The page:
How Conservatives Are Having an Impact on Washington Spending
Even as the national debt now exceeds $33 trillion, conservatives can take some measure of solace in the ways they are reducing spending. Washington isn’t reducing the national debt — not by a long shot, sadly — but having a Republican majority means conservatives can succeed at some modest measures of damage limitation.
Two weeks ago, I analyzed in these pages why Republicans wanted to pass legislation extending a mandatory spending program originally created by Vermont Sen. Bernie Sanders as part of Obamacare. Last week, House leaders tried to bring that bill to the floor — but abandoned their efforts before it even came up for a vote.
The story of this policy U-turn demonstrates conservatives’ influence in preventing new spending and the pressure points in the ongoing debate over next year’s budget.
In my piece, I noted that the measure contained 10 years of budgetary savings to fund two years of spending. I didn’t realize it at the time (although I should have), but that rubric violates the rules instituted by the new Republican majority in January. Specifically, the CUTGO rule — Clause 10(a) of Rule XXI of the House (page 41 here) — states that legislation cannot increase mandatory spending over its first five or 10 years.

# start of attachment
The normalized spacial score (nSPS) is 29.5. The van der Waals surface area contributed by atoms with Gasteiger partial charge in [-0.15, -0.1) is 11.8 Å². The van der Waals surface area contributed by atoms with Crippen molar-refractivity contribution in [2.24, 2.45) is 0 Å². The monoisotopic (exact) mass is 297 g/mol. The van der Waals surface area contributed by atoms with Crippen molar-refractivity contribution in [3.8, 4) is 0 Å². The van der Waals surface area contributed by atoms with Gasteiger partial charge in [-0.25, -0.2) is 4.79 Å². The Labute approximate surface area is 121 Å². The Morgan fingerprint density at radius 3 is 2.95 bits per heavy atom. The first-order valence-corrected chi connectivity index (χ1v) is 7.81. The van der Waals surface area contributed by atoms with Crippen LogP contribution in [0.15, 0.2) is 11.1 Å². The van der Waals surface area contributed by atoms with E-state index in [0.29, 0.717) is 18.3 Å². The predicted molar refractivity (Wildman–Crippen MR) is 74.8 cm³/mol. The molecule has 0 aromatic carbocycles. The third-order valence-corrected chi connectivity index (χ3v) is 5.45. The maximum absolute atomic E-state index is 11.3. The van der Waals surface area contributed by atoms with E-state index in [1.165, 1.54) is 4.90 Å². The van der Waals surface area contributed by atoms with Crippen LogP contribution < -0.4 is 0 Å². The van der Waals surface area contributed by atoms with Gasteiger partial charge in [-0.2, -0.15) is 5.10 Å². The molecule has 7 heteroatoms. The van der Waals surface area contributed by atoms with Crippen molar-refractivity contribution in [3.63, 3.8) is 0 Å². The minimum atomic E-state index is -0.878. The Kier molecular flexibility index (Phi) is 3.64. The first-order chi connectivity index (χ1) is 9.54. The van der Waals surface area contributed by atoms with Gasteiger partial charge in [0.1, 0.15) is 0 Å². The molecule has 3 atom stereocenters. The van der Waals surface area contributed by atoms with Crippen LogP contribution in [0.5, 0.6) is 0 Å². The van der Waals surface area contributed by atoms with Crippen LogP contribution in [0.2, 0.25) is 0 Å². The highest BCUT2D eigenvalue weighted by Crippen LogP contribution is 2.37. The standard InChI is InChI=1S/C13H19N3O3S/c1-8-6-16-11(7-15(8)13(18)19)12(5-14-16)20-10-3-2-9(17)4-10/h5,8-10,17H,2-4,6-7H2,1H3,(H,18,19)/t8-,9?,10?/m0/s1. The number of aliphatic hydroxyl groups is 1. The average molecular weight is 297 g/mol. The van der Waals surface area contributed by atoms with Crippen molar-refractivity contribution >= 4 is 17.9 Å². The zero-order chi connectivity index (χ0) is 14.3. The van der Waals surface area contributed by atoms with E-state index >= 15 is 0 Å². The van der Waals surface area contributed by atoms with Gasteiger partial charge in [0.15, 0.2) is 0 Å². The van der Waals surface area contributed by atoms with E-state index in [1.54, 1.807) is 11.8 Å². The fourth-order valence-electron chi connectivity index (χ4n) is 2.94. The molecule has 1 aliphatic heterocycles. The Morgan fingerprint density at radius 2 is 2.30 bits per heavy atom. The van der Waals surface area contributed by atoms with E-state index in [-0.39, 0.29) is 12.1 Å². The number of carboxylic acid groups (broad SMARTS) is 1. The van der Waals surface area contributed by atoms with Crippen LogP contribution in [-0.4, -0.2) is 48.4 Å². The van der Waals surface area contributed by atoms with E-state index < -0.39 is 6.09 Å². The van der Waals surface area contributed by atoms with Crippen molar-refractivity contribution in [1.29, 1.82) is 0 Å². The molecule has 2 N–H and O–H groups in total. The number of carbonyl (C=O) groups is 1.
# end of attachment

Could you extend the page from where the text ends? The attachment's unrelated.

Page two of the Congressional Budget Office (CBO) score of the updated legislation tells the tale. The bill would increase mandatory (i.e., direct) spending by $11.9 billion in its first five years, and $3.8 billion in its first 10 (the outlay numbers listed below):
While CBO stated the bill would reduce the deficit over 10 years, because some provisions in the measure (not explicit tax increases) would generate additional revenue, the House’s CUTGO rules don’t allow these types of “tax-and-spend” gambits. Nor does CUTGO allow for a “spend now, save later” approach. The bill clearly violated House rules — and conservatives knew it.
‘House of Cards’ Collapses
House leaders wanted to bring the bill to the floor under suspension of the rules, which theoretically would mean they could circumvent the CUTGO violation explained above. But suspending the rules requires a two-thirds majority, and some Democrats — who wanted even more spending and regulations added to the bill — already seemed ambivalent about the measure.
Last Monday, as congressional members and staff examined the schedule for the week ahead, several conservative offices questioned why Republican leaders were bringing a bill to the floor that:
- Spent more than $15 billion, and contained myriad new regulations and programs, under suspension of the rules — a procedure normally reserved for noncontroversial items like naming post offices;
- Violated the House’s CUTGO rules for fiscal discipline, as outlined above;
- Served to circumvent caps on discretionary spending at the same time conservatives are fighting to lower those caps; and
- Raided Medicare by billions of dollars to fund spending elsewhere within the health care system, just like Democrats did in Obamacare.